Over the past two weeks, the steepest ridership declines have occurred in Manhattan, where the median household income is $80,000 — the highest of any of the city’s five boroughs.
Subway ridership in Manhattan fell around 75%, while ridership in the Bronx, which has the highest poverty rate of any of the boroughs and the lowest median income at $38,000, dropped by around 55%, according to an analysis of data from Friday morning commutes through March 20.
(BEGIN OPTIONAL TRIM.)
The Burnside Avenue and 170th Street stations serve some of the people most vulnerable to the economic and public health threats sweeping New York.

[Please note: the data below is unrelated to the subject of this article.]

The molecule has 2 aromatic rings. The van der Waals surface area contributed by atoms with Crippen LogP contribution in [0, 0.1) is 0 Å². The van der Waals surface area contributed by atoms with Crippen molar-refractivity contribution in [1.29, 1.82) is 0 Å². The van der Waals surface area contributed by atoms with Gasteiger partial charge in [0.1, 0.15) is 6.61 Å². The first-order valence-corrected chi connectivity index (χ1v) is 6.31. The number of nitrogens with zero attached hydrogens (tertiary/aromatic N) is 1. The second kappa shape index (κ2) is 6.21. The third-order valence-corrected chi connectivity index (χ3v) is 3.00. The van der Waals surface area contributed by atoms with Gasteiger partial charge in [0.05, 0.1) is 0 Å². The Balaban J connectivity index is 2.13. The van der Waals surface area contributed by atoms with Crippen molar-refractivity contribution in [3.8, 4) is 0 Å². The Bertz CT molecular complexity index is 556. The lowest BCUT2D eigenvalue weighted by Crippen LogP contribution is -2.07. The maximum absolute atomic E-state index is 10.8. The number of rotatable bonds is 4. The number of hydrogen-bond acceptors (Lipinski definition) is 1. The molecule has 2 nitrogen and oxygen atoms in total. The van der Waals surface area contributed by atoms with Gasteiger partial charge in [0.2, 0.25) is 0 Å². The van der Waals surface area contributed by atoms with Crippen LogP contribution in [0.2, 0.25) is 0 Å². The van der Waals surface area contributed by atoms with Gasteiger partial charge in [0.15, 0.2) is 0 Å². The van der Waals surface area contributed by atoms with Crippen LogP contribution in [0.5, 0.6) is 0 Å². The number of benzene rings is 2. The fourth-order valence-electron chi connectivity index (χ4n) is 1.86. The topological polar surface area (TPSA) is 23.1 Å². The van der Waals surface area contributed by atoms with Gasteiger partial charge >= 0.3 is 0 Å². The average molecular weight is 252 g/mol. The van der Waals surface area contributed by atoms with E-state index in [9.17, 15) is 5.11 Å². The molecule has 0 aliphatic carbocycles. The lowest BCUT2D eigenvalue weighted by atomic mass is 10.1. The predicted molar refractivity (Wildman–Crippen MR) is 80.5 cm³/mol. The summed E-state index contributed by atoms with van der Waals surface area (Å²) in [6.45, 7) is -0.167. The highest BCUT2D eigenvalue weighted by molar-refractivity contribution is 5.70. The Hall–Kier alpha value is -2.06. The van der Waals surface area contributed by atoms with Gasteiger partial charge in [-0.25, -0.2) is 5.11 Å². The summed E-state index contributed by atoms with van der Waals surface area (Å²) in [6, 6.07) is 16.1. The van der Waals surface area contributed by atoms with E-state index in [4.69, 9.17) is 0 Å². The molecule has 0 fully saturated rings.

In areas bordering the stations, roughly half the children live in poverty, 40% of the population was born outside the United States, and 1 in 4 people does not have a high school diploma.
At the 170th Street station, thousands of riders still come in waves every morning: Men are mostly the first to arrive, swiping into the station before dawn. They wear paint-splattered jeans and carry battered hard hats as they board trains to construction sites across the city.
Two hours later, many women trickle onto the platform. Most are nurses and home health aides, deemed essential workers in the current crisis.
Others are home cooks and nannies for the well-to-do, hoping to keep their jobs for as long as possible as the local economy unravels.